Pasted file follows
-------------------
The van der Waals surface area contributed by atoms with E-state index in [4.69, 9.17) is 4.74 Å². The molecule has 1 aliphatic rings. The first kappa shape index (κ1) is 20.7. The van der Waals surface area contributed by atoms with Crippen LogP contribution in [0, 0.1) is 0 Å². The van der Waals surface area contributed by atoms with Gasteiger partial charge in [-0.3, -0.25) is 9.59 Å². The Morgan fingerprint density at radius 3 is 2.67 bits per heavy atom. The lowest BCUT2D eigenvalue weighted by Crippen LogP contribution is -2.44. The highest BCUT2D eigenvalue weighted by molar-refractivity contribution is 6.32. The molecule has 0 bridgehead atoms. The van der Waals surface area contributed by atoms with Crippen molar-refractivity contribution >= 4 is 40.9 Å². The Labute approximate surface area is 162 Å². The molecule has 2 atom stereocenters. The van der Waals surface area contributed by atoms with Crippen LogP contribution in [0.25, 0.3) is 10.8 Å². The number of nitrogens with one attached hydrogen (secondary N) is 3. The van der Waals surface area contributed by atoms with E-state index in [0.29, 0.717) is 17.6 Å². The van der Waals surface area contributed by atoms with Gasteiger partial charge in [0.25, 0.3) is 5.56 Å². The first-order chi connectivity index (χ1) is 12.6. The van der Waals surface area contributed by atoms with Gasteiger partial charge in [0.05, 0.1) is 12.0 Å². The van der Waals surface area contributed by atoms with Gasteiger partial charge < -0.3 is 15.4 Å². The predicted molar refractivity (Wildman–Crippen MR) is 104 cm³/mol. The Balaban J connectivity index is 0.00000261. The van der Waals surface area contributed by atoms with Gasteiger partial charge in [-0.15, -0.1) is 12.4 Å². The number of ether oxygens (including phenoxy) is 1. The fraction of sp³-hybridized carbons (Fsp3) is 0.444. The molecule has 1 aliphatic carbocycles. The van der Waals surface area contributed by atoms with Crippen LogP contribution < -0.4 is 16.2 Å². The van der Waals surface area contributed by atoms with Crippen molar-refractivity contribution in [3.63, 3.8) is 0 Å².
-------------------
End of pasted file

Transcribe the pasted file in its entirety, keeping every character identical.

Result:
The van der Waals surface area contributed by atoms with E-state index in [4.69, 9.17) is 4.74 Å². The molecule has 1 aliphatic rings. The first kappa shape index (κ1) is 20.7. The van der Waals surface area contributed by atoms with Crippen LogP contribution in [0, 0.1) is 0 Å². The van der Waals surface area contributed by atoms with Gasteiger partial charge in [-0.3, -0.25) is 9.59 Å². The Morgan fingerprint density at radius 3 is 2.67 bits per heavy atom. The lowest BCUT2D eigenvalue weighted by Crippen LogP contribution is -2.44. The highest BCUT2D eigenvalue weighted by molar-refractivity contribution is 6.32. The molecule has 0 bridgehead atoms. The van der Waals surface area contributed by atoms with Crippen molar-refractivity contribution >= 4 is 40.9 Å². The Labute approximate surface area is 162 Å². The molecule has 2 atom stereocenters. The van der Waals surface area contributed by atoms with Crippen LogP contribution in [0.25, 0.3) is 10.8 Å². The number of nitrogens with one attached hydrogen (secondary N) is 3. The van der Waals surface area contributed by atoms with E-state index in [0.29, 0.717) is 17.6 Å². The van der Waals surface area contributed by atoms with Gasteiger partial charge in [0.25, 0.3) is 5.56 Å². The first-order chi connectivity index (χ1) is 12.6. The van der Waals surface area contributed by atoms with Gasteiger partial charge in [0.05, 0.1) is 12.0 Å². The van der Waals surface area contributed by atoms with Gasteiger partial charge < -0.3 is 15.4 Å². The predicted molar refractivity (Wildman–Crippen MR) is 104 cm³/mol. The Balaban J connectivity index is 0.00000261. The van der Waals surface area contributed by atoms with Gasteiger partial charge in [-0.15, -0.1) is 12.4 Å². The number of ether oxygens (including phenoxy) is 1. The fraction of sp³-hybridized carbons (Fsp3) is 0.444. The molecule has 1 aliphatic carbocycles. The van der Waals surface area contributed by atoms with Crippen LogP contribution < -0.4 is 16.2 Å². The van der Waals surface area contributed by atoms with Crippen molar-refractivity contribution in [3.63, 3.8) is 0 Å².